LIBOR SCANDAL: The player or the game?

The authors of The Fix, an exposé of the Libor rigging scandal, deserve praise for a gripping tale of greed and incompetence, says George Mitton.

The London Interbank Offered Rate (Libor), a measure of what it costs banks to borrow from one another, has been called the world’s most important number. No wonder, then, that outrage followed news that traders and bankers had manipulated it.

Libor is everywhere. It underlies trillions of dollars of investments from mortgages to bonds to mutual funds. Yet The Fix, an absorbing book from journalists Liam Vaughan and Gavin Finch, is less about the number itself and more about the individuals who sought to rig it – how they did it, why they did it, and how they were caught.

It is a compelling tale of greed and, ultimately, a scathing critique of a flawed mechanism that was ripe for abuse.

The anti-hero of this drama is Tom Hayes, a trader who was among the most ruthless and successful at manipulating Libor.

Hayes, as described in the book, is a fascinating character. A gifted mathematician with Asperger’s syndrome whose colleagues compared him to Dustin Hoffman’s character in Rain Man, Hayes was an outsider in the debauched culture of the trading floor. While his colleagues downed champagne and frequented strip clubs, Hayes “got drunk on a couple of pints and preferred KFC to fine dining”. What really excited him was the thrill of making money. Obsessive and fiercely competitive – he apparently dreamed of interest rate swaps – Hayes gained a reputation as one of the smartest, bravest traders in the yen derivatives market. From the Tokyo offices of UBS and later Citigroup, he banked millions of dollars of profits for the banks that employed him.

Hayes’s success was no lucky accident. Through bribes, intimidation and the force of his personality, he influenced the individuals – both at his own bank and at others – whose job was to submit their bank’s daily Libor rates. By moving the overall rate by as little as a basis point, he could make as much as $750,000 on his own positions.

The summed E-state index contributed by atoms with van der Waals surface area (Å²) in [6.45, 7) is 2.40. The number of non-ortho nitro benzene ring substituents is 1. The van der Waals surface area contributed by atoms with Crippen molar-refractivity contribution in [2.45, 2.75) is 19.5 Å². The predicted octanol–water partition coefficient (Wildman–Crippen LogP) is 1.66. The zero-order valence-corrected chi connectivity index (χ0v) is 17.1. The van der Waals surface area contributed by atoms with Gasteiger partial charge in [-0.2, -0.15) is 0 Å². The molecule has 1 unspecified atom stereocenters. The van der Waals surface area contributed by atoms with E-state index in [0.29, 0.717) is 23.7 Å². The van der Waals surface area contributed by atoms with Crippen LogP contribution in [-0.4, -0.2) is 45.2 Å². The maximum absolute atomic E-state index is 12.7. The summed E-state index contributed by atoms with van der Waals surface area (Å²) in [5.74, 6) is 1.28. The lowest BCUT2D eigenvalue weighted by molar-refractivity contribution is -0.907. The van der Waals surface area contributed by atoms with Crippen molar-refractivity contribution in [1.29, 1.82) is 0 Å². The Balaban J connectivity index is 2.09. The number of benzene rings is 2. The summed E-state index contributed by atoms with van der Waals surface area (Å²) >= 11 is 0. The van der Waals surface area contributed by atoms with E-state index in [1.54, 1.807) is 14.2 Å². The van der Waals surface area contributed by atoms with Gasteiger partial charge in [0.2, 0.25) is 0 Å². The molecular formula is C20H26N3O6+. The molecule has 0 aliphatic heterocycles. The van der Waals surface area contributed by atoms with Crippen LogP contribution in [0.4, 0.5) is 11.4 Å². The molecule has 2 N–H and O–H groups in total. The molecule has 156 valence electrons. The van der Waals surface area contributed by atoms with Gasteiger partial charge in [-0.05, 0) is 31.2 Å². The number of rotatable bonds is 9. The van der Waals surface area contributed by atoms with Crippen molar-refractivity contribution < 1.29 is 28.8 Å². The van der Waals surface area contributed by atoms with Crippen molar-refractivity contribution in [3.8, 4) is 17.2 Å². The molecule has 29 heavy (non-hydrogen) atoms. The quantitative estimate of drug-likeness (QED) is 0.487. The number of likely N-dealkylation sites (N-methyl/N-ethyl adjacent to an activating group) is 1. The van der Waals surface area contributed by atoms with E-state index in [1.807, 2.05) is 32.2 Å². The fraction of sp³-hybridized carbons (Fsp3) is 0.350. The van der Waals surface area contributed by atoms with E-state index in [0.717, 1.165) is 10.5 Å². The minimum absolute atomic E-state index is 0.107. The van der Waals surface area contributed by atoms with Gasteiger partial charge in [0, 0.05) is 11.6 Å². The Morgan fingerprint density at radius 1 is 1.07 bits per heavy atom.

The Fix is the story of Hayes’s undoing, the result of an investigation into rate-fixing started by a US regulator, the Commodity Futures Trading Commission. A cat-and-mouse structure familiar to thrillers gives the book its page-turning momentum. You know Hayes gets caught eventually, but it is thrilling to watch the net close around him.

Like an intelligent thriller should, The Fix asks some uncomfortable questions. Is Hayes the villain of the piece or, perhaps, the victim? In his favour, it appears he did what many others were doing, albeit more successfully and less discreetly. The question hanging in the air at the end of the book, when he is sentenced to 14 years in prison, is whether Hayes has been made a scapegoat for institutional wrongdoing. As Hayes himself testified, his managers appear to have been aware of his techniques and raised no fuss about them so long as he kept bringing in the money. An email produced in court from a senior employee at UBS refers to Hayes’s “good connections with Libor setters in London”, which sounds suspiciously like a veiled reference to his methods.

The context to this tale gives more ground for ambivalence. Libor, set up in the gentlemanly world of 1960s British banking, was clearly open to abuse. The banks that set the rate were also members of the body overseeing it, the British Bankers’ Association. Conflicts of interest were built in.